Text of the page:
Minnesota Housing Partnership Candidate Questionnaire (supported by Homes for All)
Candidate responses in italics.
Name: Pat Medure
City/Town: Grand Rapids
Legislative District: 5B
District Issues: How would you characterize the housing needs in your district, for both renters and for homeowners?
All Minnesota citizens need a safe, decent place to call home. Home is where we start from. To accomplish this goal, we need a statewide housing policy that is accompanied by adequate funding to support all citizens, but especially those most in need. In my district, we face many of the same issues as other out stat areas: rents rising faster than income, our housing stock is aging, our population is aging, homelessness is growing and housing ownership is more difficult for working families. People are made to choose between food, medical care and housing. Safe, decent housing improves life in so many different fronts. Stable housing impacts neighborhoods and communities. Children do better in school, families are healthier and businesses and the nonprofit world grow where we have homes for everyone.
Availability of Affordable Housing: More than 25% of households in Minnesota pay more than 30 percent of their income on housing, meaning they must sacrifice in other areas like food and medicine to make ends meet. What steps will you take to encourage the production of more affordable homes?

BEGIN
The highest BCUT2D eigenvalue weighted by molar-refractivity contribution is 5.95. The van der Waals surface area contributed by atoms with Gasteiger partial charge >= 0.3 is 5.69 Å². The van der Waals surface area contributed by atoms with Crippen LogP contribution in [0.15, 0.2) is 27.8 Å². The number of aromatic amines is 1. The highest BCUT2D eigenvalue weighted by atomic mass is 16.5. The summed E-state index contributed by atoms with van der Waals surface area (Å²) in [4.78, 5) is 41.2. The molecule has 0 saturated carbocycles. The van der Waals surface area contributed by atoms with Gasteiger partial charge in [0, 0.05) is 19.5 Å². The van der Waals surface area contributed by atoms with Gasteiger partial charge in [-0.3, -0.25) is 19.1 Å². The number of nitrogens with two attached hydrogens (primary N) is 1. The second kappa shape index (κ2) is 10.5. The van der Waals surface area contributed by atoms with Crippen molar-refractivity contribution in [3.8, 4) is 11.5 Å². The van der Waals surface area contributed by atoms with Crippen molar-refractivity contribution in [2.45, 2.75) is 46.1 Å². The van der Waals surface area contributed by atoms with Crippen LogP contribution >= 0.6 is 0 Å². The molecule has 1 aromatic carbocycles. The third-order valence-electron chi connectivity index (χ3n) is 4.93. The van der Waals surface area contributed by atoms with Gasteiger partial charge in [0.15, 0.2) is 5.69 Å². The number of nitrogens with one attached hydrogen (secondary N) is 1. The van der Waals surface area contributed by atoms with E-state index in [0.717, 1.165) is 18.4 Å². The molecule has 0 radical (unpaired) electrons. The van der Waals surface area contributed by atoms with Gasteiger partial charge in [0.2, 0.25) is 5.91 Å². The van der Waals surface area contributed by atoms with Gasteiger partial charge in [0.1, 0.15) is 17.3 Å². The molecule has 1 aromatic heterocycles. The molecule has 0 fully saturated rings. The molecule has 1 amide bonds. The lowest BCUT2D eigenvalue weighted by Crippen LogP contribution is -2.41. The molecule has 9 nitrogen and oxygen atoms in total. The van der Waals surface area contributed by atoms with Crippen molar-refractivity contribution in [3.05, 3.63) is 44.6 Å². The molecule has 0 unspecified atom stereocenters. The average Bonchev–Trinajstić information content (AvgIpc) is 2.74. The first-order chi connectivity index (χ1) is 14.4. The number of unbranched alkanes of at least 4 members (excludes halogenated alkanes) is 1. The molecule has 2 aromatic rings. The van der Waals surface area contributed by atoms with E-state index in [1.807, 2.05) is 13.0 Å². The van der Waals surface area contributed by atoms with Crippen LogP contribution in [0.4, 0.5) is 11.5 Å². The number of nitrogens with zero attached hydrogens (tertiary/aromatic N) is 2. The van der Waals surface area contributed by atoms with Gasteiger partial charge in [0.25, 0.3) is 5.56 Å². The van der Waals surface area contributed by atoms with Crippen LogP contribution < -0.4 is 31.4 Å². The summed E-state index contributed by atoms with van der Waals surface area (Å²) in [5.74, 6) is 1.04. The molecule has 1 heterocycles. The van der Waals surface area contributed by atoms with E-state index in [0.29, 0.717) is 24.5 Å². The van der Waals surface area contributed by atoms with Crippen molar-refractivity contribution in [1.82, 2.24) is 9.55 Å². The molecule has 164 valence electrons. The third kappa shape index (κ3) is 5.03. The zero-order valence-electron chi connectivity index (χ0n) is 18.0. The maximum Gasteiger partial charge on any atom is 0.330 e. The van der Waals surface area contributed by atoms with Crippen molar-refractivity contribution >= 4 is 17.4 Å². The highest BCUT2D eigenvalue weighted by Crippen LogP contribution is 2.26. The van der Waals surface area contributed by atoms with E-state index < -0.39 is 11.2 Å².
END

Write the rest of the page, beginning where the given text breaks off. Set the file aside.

Increasing affordable housing options requires a permanent partnership of federal, state and local government funding streams. it requires ordinances and community engagement that encourage rather than discourage new affordable housing projects. We also need to support new builders entering the affordable housing market. We need to support appropriate recommendations from the newly issued Governor's Task Force on Housing.
Workers: A full-time minimum wage worker cannot afford a one-bedroom apartment in any county in Minnesota — and many of the fastest growing jobs are in low-wage industries. What investments or policy would you champion to address the growing gap between what workers can afford and housing costs?
I would encourage continuing research on innovative and perhaps smaller, less costly new housing efforts in Minnesota. I would also study employer supported housing alternatives where appropriate. Ordinance policy should encourage new low cost beginner housing projects rather than build a roadblock to their completion.
Homelessness: A lack of affordable housing options is one of the top reasons for homelessness, for individuals or families. What will you do to end homelessness in Minnesota?
I support the work of local and state efforts to reduce homelessness in Minnesota. My work on the Grace House board of directors in my community has provided me with a first hand appreciation for the needs of people that come to the shelters as well as providers and volunteers who have generously given their time and talents to support people in this most difficult time. We know that homelessness is only the end result of lack of affordable housing units as well as our difficulty in improving services to people who have mental and chemical health needs. We also know that when we have focused attention and resources on the problem we can make a difference. The issue of veterans homelessness is an example of this action at the federal and state levels. Children who are homeless and seniors require the same focus today. Any one of us are one accident, one illness from the people we serve in our homeless shelters today. I also applaud the work of the state agencies on ending homelessness and the partnership of all state departments to focus on this issue. This work among several state agencies has made a positive policy difference. However, much more still must be done on this issue, especially in working with our children graduating out of the foster care system and our seniors who are in peril of homelessness.